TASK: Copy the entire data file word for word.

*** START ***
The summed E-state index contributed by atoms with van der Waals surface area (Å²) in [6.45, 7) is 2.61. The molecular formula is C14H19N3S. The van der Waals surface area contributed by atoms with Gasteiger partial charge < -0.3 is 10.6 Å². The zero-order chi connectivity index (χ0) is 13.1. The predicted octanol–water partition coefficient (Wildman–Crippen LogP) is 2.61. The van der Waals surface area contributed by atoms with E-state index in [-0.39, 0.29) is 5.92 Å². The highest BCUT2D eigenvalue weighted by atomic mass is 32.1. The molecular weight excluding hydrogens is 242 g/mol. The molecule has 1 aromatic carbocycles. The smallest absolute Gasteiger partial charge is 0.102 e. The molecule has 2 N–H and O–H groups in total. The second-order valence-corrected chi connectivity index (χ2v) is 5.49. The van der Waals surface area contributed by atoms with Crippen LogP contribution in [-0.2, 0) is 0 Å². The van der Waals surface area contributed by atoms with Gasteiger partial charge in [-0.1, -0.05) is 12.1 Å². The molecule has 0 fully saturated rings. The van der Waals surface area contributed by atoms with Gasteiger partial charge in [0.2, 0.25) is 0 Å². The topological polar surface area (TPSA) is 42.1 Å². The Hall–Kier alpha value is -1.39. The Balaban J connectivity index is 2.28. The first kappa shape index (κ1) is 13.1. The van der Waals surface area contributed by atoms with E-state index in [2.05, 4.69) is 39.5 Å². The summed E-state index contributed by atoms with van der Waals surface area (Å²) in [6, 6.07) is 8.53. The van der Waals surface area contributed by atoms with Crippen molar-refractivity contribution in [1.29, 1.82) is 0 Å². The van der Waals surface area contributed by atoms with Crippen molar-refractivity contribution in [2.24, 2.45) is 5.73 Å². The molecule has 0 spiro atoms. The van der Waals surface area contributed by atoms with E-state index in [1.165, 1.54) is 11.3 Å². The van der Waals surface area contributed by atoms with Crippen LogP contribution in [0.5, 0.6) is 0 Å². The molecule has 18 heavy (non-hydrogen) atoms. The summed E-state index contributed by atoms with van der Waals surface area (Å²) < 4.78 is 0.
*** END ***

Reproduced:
The summed E-state index contributed by atoms with van der Waals surface area (Å²) in [6.45, 7) is 2.61. The molecular formula is C14H19N3S. The van der Waals surface area contributed by atoms with Gasteiger partial charge < -0.3 is 10.6 Å². The zero-order chi connectivity index (χ0) is 13.1. The predicted octanol–water partition coefficient (Wildman–Crippen LogP) is 2.61. The van der Waals surface area contributed by atoms with E-state index in [-0.39, 0.29) is 5.92 Å². The highest BCUT2D eigenvalue weighted by atomic mass is 32.1. The molecular weight excluding hydrogens is 242 g/mol. The molecule has 1 aromatic carbocycles. The smallest absolute Gasteiger partial charge is 0.102 e. The molecule has 2 N–H and O–H groups in total. The second-order valence-corrected chi connectivity index (χ2v) is 5.49. The van der Waals surface area contributed by atoms with Crippen LogP contribution in [-0.2, 0) is 0 Å². The van der Waals surface area contributed by atoms with Gasteiger partial charge in [-0.1, -0.05) is 12.1 Å². The molecule has 0 fully saturated rings. The van der Waals surface area contributed by atoms with Gasteiger partial charge in [0.2, 0.25) is 0 Å². The topological polar surface area (TPSA) is 42.1 Å². The Hall–Kier alpha value is -1.39. The Balaban J connectivity index is 2.28. The first kappa shape index (κ1) is 13.1. The van der Waals surface area contributed by atoms with E-state index in [2.05, 4.69) is 39.5 Å². The summed E-state index contributed by atoms with van der Waals surface area (Å²) in [6, 6.07) is 8.53. The van der Waals surface area contributed by atoms with Crippen molar-refractivity contribution in [1.29, 1.82) is 0 Å². The van der Waals surface area contributed by atoms with Crippen molar-refractivity contribution in [2.24, 2.45) is 5.73 Å². The molecule has 0 spiro atoms. The van der Waals surface area contributed by atoms with E-state index in [1.165, 1.54) is 11.3 Å². The van der Waals surface area contributed by atoms with Crippen LogP contribution in [0.5, 0.6) is 0 Å². The molecule has 18 heavy (non-hydrogen) atoms. The summed E-state index contributed by atoms with van der Waals surface area (Å²) < 4.78 is 0.